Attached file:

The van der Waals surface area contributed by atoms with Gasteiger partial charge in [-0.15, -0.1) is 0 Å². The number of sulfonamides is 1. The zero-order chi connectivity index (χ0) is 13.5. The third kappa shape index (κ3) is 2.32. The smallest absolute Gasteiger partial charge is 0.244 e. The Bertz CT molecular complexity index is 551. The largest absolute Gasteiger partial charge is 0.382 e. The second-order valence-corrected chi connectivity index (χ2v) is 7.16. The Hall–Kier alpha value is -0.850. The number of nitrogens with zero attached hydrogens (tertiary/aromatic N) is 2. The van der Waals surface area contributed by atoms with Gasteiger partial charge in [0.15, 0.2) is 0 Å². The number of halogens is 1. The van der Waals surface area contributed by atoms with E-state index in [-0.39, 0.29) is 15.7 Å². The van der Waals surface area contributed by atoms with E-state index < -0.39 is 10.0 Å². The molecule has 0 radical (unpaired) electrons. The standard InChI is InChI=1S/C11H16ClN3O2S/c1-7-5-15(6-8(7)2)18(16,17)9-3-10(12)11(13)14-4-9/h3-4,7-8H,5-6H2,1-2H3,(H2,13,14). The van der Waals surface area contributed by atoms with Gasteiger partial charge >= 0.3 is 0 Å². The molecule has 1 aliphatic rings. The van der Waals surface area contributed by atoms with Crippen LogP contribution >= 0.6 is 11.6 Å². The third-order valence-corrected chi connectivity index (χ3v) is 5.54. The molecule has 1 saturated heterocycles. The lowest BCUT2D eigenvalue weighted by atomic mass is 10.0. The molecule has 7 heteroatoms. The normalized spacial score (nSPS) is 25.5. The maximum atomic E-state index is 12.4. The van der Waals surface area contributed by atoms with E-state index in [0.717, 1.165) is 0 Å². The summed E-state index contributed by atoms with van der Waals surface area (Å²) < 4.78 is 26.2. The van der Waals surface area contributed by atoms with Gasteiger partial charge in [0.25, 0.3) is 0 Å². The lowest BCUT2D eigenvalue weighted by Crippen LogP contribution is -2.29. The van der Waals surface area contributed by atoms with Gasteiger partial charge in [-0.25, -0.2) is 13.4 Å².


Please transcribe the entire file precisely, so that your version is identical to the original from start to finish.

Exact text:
The van der Waals surface area contributed by atoms with Gasteiger partial charge in [-0.15, -0.1) is 0 Å². The number of sulfonamides is 1. The zero-order chi connectivity index (χ0) is 13.5. The third kappa shape index (κ3) is 2.32. The smallest absolute Gasteiger partial charge is 0.244 e. The Bertz CT molecular complexity index is 551. The largest absolute Gasteiger partial charge is 0.382 e. The second-order valence-corrected chi connectivity index (χ2v) is 7.16. The Hall–Kier alpha value is -0.850. The number of nitrogens with zero attached hydrogens (tertiary/aromatic N) is 2. The van der Waals surface area contributed by atoms with Gasteiger partial charge in [0.15, 0.2) is 0 Å². The number of halogens is 1. The van der Waals surface area contributed by atoms with E-state index in [-0.39, 0.29) is 15.7 Å². The van der Waals surface area contributed by atoms with E-state index < -0.39 is 10.0 Å². The molecule has 0 radical (unpaired) electrons. The standard InChI is InChI=1S/C11H16ClN3O2S/c1-7-5-15(6-8(7)2)18(16,17)9-3-10(12)11(13)14-4-9/h3-4,7-8H,5-6H2,1-2H3,(H2,13,14). The van der Waals surface area contributed by atoms with Gasteiger partial charge >= 0.3 is 0 Å². The molecule has 1 aliphatic rings. The van der Waals surface area contributed by atoms with Crippen LogP contribution >= 0.6 is 11.6 Å². The third-order valence-corrected chi connectivity index (χ3v) is 5.54. The molecule has 1 saturated heterocycles. The lowest BCUT2D eigenvalue weighted by atomic mass is 10.0. The molecule has 7 heteroatoms. The normalized spacial score (nSPS) is 25.5. The maximum atomic E-state index is 12.4. The van der Waals surface area contributed by atoms with E-state index in [0.717, 1.165) is 0 Å². The summed E-state index contributed by atoms with van der Waals surface area (Å²) < 4.78 is 26.2. The van der Waals surface area contributed by atoms with Gasteiger partial charge in [0.25, 0.3) is 0 Å². The lowest BCUT2D eigenvalue weighted by Crippen LogP contribution is -2.29. The van der Waals surface area contributed by atoms with Gasteiger partial charge in [-0.25, -0.2) is 13.4 Å².